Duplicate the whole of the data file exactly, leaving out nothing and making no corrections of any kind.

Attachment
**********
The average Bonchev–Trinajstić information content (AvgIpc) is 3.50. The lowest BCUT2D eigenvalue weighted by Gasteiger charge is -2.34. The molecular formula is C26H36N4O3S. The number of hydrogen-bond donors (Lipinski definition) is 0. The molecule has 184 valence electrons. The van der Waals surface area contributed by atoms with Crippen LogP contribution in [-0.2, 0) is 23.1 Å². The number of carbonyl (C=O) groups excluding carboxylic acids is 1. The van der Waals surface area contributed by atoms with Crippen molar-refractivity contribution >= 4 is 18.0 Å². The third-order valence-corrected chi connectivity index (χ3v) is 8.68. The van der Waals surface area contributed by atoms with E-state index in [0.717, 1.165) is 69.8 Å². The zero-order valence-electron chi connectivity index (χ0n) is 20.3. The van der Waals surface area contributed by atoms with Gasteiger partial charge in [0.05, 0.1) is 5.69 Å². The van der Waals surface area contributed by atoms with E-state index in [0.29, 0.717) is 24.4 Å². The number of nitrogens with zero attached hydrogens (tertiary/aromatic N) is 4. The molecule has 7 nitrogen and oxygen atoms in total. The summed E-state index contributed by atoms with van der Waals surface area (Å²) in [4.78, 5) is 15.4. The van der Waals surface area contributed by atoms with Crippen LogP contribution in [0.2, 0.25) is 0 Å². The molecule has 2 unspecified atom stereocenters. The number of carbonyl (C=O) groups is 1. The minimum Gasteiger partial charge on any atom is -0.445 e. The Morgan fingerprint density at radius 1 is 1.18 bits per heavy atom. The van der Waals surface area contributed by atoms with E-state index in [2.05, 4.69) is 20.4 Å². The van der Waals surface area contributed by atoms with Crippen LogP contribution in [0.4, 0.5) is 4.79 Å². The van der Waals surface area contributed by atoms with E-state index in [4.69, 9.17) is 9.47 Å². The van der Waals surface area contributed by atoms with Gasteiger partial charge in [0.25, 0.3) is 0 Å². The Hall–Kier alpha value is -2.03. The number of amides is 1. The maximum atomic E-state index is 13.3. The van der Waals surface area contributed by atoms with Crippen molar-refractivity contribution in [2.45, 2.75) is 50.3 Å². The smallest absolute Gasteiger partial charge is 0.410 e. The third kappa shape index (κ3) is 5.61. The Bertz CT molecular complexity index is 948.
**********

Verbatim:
The average Bonchev–Trinajstić information content (AvgIpc) is 3.50. The lowest BCUT2D eigenvalue weighted by Gasteiger charge is -2.34. The molecular formula is C26H36N4O3S. The number of hydrogen-bond donors (Lipinski definition) is 0. The molecule has 184 valence electrons. The van der Waals surface area contributed by atoms with Crippen LogP contribution in [-0.2, 0) is 23.1 Å². The number of carbonyl (C=O) groups excluding carboxylic acids is 1. The van der Waals surface area contributed by atoms with Crippen molar-refractivity contribution >= 4 is 18.0 Å². The third-order valence-corrected chi connectivity index (χ3v) is 8.68. The van der Waals surface area contributed by atoms with E-state index in [0.717, 1.165) is 69.8 Å². The zero-order valence-electron chi connectivity index (χ0n) is 20.3. The van der Waals surface area contributed by atoms with Gasteiger partial charge in [0.05, 0.1) is 5.69 Å². The van der Waals surface area contributed by atoms with E-state index in [0.29, 0.717) is 24.4 Å². The number of nitrogens with zero attached hydrogens (tertiary/aromatic N) is 4. The molecule has 7 nitrogen and oxygen atoms in total. The summed E-state index contributed by atoms with van der Waals surface area (Å²) in [4.78, 5) is 15.4. The van der Waals surface area contributed by atoms with Crippen LogP contribution in [0.2, 0.25) is 0 Å². The molecule has 2 unspecified atom stereocenters. The number of carbonyl (C=O) groups is 1. The minimum Gasteiger partial charge on any atom is -0.445 e. The Morgan fingerprint density at radius 1 is 1.18 bits per heavy atom. The van der Waals surface area contributed by atoms with E-state index in [2.05, 4.69) is 20.4 Å². The van der Waals surface area contributed by atoms with Crippen LogP contribution in [0.4, 0.5) is 4.79 Å². The van der Waals surface area contributed by atoms with E-state index in [4.69, 9.17) is 9.47 Å². The van der Waals surface area contributed by atoms with Gasteiger partial charge in [0.25, 0.3) is 0 Å². The Hall–Kier alpha value is -2.03. The number of amides is 1. The maximum atomic E-state index is 13.3. The van der Waals surface area contributed by atoms with Crippen molar-refractivity contribution in [2.45, 2.75) is 50.3 Å². The smallest absolute Gasteiger partial charge is 0.410 e. The third kappa shape index (κ3) is 5.61. The Bertz CT molecular complexity index is 948.